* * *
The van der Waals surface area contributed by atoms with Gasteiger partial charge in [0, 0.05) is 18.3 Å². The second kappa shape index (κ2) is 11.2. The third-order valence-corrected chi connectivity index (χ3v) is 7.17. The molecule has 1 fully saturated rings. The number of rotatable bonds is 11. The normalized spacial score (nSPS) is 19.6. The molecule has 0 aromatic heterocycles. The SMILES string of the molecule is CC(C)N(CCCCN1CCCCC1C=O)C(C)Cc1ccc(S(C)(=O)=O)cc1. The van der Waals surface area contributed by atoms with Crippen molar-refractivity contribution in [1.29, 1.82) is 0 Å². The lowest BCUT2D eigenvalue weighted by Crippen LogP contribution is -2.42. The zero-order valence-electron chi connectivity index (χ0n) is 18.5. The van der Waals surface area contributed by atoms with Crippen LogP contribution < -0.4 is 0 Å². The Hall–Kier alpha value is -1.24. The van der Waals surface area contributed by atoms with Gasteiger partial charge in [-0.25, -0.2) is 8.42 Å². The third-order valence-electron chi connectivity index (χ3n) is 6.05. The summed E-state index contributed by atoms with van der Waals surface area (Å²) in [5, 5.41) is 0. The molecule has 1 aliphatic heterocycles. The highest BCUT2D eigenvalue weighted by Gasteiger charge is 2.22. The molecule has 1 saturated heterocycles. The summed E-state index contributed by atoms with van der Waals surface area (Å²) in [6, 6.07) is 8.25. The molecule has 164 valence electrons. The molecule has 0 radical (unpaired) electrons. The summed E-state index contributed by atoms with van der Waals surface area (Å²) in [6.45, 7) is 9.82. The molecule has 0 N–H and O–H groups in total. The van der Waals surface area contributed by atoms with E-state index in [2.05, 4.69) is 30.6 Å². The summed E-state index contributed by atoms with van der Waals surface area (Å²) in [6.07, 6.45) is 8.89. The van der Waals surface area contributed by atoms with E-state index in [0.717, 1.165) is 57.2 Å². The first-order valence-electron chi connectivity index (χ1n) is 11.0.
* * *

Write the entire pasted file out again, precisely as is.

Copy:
The van der Waals surface area contributed by atoms with Gasteiger partial charge in [0, 0.05) is 18.3 Å². The second kappa shape index (κ2) is 11.2. The third-order valence-corrected chi connectivity index (χ3v) is 7.17. The molecule has 1 fully saturated rings. The number of rotatable bonds is 11. The normalized spacial score (nSPS) is 19.6. The molecule has 0 aromatic heterocycles. The SMILES string of the molecule is CC(C)N(CCCCN1CCCCC1C=O)C(C)Cc1ccc(S(C)(=O)=O)cc1. The van der Waals surface area contributed by atoms with Crippen molar-refractivity contribution in [1.29, 1.82) is 0 Å². The lowest BCUT2D eigenvalue weighted by Crippen LogP contribution is -2.42. The zero-order valence-electron chi connectivity index (χ0n) is 18.5. The van der Waals surface area contributed by atoms with Crippen LogP contribution < -0.4 is 0 Å². The Hall–Kier alpha value is -1.24. The van der Waals surface area contributed by atoms with Gasteiger partial charge in [-0.25, -0.2) is 8.42 Å². The third-order valence-electron chi connectivity index (χ3n) is 6.05. The summed E-state index contributed by atoms with van der Waals surface area (Å²) in [5, 5.41) is 0. The molecule has 1 aliphatic heterocycles. The highest BCUT2D eigenvalue weighted by Gasteiger charge is 2.22. The molecule has 1 saturated heterocycles. The summed E-state index contributed by atoms with van der Waals surface area (Å²) in [6, 6.07) is 8.25. The molecule has 164 valence electrons. The molecule has 0 radical (unpaired) electrons. The summed E-state index contributed by atoms with van der Waals surface area (Å²) in [6.45, 7) is 9.82. The molecule has 0 N–H and O–H groups in total. The van der Waals surface area contributed by atoms with E-state index in [2.05, 4.69) is 30.6 Å². The summed E-state index contributed by atoms with van der Waals surface area (Å²) in [6.07, 6.45) is 8.89. The van der Waals surface area contributed by atoms with E-state index in [0.717, 1.165) is 57.2 Å². The first-order valence-electron chi connectivity index (χ1n) is 11.0.